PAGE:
On May 23, President Obama gave a major address from the National Defense University, in which he personally acknowledged for the first time the U.S. government’s killing of four Americans — along with scores of others — under its program of assassination by remotely controlled drones. I was able to watch this televised speech from the privileged vantage of a federal prison on the last day of a sentence resulting from my protest of drones operated from Whiteman Air Force Base in Missouri.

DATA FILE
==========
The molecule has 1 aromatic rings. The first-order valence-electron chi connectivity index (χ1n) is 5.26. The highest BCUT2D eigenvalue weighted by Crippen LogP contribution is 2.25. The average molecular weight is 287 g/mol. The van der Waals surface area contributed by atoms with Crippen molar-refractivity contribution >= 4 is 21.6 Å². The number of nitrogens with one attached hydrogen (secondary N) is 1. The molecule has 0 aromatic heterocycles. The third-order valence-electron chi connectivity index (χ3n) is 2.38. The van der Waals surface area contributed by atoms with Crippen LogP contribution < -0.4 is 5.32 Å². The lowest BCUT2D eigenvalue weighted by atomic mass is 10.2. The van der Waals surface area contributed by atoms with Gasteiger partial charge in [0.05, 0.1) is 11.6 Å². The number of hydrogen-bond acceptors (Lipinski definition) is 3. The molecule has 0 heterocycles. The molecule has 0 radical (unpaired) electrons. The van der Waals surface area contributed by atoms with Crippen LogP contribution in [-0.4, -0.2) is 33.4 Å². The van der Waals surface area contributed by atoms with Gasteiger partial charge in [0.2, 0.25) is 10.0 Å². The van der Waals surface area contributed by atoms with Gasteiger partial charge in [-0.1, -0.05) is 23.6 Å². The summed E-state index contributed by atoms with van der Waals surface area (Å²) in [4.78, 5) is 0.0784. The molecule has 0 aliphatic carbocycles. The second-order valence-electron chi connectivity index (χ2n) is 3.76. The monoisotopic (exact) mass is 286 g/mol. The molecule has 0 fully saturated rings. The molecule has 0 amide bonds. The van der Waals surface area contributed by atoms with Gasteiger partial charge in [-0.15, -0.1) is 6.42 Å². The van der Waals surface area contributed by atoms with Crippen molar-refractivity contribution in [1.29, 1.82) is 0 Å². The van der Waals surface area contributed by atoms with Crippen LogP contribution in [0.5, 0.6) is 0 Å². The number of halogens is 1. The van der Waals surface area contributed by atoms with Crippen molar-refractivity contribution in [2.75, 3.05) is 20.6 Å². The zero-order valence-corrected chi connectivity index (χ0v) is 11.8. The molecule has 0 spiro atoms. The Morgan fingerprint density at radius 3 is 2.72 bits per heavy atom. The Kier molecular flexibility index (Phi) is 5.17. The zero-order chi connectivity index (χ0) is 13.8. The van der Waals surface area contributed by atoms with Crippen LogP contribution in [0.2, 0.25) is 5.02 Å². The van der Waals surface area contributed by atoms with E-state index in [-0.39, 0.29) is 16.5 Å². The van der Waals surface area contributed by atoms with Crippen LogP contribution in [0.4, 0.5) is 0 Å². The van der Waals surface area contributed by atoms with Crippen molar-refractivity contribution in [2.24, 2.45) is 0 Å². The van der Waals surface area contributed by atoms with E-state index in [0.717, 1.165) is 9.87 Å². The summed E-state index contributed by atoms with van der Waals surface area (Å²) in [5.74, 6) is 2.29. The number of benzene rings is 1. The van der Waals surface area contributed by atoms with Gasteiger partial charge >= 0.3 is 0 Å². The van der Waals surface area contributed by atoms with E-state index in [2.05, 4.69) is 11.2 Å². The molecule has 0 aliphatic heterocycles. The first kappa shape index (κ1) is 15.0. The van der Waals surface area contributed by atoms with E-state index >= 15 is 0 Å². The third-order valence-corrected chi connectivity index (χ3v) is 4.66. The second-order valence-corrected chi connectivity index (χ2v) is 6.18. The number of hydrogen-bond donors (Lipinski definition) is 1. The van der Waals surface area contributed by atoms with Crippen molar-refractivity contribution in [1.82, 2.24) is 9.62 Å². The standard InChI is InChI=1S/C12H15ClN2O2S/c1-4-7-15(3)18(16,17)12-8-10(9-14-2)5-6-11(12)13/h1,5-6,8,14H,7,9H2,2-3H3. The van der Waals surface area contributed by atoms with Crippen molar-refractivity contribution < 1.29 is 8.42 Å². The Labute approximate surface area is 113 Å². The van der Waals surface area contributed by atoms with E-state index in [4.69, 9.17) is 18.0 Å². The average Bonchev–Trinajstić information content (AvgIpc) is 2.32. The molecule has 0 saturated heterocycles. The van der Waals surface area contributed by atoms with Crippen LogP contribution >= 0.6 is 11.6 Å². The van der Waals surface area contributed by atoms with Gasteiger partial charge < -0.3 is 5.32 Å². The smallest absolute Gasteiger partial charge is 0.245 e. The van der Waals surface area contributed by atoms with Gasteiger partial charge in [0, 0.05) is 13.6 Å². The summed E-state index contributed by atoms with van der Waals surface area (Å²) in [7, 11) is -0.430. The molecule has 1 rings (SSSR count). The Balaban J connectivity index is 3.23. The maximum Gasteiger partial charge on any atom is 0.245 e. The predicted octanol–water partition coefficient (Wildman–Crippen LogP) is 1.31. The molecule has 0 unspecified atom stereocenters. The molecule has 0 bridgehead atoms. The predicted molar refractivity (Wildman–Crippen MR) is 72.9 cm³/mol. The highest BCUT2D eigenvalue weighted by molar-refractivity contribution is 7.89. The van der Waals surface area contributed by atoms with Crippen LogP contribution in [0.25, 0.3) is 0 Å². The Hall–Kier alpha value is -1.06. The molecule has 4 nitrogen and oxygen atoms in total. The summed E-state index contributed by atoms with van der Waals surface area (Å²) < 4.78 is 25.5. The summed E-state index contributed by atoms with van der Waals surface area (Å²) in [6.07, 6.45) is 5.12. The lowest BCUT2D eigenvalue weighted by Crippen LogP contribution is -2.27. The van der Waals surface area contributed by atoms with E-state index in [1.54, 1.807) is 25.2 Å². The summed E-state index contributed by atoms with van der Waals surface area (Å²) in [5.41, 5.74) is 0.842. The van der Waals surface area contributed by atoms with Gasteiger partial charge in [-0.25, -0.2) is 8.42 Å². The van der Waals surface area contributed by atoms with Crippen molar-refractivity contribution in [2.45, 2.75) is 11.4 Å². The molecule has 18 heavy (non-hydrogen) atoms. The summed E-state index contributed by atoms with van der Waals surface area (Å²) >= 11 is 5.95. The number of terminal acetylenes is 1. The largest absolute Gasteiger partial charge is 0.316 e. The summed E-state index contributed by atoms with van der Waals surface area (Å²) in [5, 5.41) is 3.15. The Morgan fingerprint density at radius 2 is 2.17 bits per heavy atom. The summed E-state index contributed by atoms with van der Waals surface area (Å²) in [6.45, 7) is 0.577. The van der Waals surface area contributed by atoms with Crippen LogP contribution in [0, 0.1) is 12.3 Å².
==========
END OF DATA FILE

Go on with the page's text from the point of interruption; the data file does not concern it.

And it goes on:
Over the previous six months in the Federal Prison Camp at Yankton, S.D., I had watched from afar as the discussion on drone warfare emerged from the fringe and into the mainstream. Fellow prisoners brought me clippings on the subject from their local newspapers and kept me apprised of what they heard on the evening news. The American people seemed to be just awakening to the reality and consequences of wars being fought and assassinations carried out by unmanned but heavily armed planes controlled by combatants sitting at computer screens at stateside bases far from the conflict.